As I read Lilith’s Brood, I couldn’t help to think of the texts confrontation with numerous stereotypes. The stereotypes range from the extensively conversed about gender to what constitutes someone as a parent in a family. I will go further in discussing the confronted stereotypes, but before then I wish to comment the stereotypes are not resolved or utopian but viewed in a different perspective than what human nature inclines us to. Continue reading Lilith’s Brood as a Indirect Confrontation with Society
Henrietta Lacks is especially known due to the use of her cells being the foundation for various cures. The scientists who used her cells, without her permission, is similar to the Oankali’s ooloi need to save those with incurable diseases. Nikanj notes “humans called the condition cancer. To them, it was hated disease. To the Oankali, it was a treasure. It was beauty beyond Human comprehension” (551). The ooloi, like scientists, use cancerous cells to explore genetics for trade. They feel as if the exploration is for the good of humanity. Not only does it eradicate cancer, similar to the scientists with Henrietta Lacks cells cured polio, it advances the Oankali. Continue reading Cancer cells as the future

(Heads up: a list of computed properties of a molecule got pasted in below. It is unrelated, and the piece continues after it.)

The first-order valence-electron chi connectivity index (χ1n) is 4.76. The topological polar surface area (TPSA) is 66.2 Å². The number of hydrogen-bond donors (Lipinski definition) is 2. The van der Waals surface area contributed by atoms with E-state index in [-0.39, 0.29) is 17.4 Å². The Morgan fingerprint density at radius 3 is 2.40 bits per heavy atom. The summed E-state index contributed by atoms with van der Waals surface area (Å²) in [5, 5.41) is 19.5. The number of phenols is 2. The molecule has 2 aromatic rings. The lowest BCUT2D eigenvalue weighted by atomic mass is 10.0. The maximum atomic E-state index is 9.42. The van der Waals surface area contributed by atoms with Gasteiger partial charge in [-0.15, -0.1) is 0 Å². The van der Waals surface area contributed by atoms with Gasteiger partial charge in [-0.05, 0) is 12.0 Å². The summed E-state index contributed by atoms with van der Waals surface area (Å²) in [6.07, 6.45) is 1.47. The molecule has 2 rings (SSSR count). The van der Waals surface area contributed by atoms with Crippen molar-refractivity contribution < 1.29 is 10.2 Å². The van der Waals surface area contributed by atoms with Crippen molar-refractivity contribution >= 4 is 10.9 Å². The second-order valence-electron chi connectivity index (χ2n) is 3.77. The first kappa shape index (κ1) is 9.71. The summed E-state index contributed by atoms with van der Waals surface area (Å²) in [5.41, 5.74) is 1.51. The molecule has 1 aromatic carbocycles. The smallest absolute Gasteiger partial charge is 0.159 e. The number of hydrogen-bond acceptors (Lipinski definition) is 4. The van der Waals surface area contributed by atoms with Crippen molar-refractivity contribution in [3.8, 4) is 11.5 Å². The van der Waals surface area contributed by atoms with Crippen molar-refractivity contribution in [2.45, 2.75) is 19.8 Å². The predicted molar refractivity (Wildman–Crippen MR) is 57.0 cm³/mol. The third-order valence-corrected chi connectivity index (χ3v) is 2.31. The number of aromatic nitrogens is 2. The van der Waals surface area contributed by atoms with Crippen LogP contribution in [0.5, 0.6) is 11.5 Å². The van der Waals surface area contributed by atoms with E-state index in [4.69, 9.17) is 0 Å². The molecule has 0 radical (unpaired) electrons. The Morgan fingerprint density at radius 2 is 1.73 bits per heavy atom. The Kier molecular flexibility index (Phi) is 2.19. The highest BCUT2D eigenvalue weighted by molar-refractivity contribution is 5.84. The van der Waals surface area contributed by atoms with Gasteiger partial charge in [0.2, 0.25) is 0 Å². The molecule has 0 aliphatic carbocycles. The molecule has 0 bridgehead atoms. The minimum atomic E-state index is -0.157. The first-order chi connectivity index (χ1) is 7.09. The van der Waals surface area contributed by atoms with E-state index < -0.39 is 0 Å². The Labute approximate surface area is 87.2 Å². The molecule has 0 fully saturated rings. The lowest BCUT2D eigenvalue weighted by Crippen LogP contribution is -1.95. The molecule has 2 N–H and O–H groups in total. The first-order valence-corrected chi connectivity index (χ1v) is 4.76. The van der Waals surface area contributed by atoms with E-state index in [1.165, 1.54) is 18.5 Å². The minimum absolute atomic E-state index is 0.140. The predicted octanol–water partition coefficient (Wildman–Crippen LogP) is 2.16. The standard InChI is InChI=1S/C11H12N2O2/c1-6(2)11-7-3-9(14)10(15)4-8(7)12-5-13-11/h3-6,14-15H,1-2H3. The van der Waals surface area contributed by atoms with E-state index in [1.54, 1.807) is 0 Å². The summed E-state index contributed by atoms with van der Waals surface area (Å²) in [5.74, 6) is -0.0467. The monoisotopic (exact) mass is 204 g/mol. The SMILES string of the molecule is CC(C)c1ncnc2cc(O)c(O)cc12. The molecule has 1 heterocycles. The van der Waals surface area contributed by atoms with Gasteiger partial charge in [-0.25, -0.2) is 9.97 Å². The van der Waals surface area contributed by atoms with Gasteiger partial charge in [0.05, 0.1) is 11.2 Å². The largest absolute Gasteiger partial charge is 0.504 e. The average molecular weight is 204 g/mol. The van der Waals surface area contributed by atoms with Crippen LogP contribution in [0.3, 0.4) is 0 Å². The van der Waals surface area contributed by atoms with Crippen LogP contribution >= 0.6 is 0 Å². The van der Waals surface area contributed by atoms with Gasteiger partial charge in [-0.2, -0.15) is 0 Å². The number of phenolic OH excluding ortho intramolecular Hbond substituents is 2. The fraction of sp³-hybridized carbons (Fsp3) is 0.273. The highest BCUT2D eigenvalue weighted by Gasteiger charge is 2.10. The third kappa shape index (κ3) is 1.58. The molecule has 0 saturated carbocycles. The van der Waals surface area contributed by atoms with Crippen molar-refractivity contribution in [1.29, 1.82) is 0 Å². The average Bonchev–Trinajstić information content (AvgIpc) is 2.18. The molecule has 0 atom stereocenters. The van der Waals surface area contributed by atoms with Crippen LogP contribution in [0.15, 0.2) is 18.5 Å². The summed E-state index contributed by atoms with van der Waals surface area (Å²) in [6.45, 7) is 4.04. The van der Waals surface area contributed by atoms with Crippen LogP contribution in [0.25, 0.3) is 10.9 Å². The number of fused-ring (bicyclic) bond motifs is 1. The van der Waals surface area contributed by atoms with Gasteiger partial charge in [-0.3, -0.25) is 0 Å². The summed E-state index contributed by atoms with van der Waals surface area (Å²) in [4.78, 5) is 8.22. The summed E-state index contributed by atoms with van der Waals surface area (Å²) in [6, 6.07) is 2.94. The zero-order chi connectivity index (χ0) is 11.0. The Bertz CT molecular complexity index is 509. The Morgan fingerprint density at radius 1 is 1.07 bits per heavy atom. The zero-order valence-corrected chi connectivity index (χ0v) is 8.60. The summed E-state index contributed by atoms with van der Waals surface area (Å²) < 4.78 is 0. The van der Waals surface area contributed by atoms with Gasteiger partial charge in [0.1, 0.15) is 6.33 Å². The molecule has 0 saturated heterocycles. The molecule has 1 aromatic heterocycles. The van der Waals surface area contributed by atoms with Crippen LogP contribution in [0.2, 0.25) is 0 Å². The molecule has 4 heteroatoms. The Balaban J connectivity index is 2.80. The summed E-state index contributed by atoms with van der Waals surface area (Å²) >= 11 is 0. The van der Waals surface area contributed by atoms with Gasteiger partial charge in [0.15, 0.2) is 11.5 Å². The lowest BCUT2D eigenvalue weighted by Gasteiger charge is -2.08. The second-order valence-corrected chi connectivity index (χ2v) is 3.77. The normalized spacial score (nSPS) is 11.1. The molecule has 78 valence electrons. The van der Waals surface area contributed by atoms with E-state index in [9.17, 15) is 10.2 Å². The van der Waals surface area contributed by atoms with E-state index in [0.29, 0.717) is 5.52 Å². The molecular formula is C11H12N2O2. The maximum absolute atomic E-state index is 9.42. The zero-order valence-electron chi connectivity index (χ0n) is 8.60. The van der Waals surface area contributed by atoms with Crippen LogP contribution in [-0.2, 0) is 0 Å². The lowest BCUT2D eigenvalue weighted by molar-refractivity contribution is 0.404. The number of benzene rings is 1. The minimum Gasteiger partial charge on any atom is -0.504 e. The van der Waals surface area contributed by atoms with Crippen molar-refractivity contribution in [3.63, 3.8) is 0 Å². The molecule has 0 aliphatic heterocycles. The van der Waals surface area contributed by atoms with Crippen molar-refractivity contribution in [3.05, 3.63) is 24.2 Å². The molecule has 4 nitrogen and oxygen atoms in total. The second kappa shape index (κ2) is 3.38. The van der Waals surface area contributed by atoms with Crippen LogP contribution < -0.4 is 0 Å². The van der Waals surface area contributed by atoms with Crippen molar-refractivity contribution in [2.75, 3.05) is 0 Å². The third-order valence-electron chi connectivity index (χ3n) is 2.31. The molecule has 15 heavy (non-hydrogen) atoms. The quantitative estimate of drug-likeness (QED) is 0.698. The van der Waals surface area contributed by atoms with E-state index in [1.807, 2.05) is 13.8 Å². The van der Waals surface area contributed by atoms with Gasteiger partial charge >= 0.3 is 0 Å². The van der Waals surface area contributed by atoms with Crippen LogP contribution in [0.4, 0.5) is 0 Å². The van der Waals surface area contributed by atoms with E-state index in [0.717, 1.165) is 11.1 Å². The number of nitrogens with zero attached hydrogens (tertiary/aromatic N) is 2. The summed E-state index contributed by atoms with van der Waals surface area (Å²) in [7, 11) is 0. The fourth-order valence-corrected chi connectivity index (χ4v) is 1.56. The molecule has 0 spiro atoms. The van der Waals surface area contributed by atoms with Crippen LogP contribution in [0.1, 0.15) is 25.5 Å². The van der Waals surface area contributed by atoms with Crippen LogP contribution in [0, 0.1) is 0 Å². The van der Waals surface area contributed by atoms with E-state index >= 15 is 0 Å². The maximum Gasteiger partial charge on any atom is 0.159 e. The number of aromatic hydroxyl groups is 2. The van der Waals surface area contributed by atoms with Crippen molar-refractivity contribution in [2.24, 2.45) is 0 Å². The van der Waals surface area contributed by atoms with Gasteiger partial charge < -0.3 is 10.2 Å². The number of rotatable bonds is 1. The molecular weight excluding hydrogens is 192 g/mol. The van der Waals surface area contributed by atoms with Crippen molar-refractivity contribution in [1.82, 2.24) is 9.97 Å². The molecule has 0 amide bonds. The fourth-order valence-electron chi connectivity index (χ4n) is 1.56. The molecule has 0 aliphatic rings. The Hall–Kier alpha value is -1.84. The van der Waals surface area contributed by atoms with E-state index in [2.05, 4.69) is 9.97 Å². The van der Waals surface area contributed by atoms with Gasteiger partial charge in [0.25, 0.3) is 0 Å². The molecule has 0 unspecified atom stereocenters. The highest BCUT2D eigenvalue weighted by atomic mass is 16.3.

Within my reading, I could not help but think why suspended animation was a problem solver for the Oankali. Repeatedly, the Oankali reference suspended animation as a means to solve the issue of humans who have behave poorly under their jurisdiction. However, humans are put under suspended animation before they have an opportunity to behave badly. They are put in when they arrive to the ship, for over a hundred years Lilith has no clue what is going on. So is suspended animation really an alternative to prison?
The term I’ve coined as social general is loosely defined as anyone who feels their duty in life is to better humanity by righting social injustices. Octavia Butler emphasizes her social generals within Dawn. The Oankali have developed into social general’s, in which they save humans on Earth from their “suicide.” Social generals feel extreme self-fulfillment when they help those below them. Continue reading Social Generals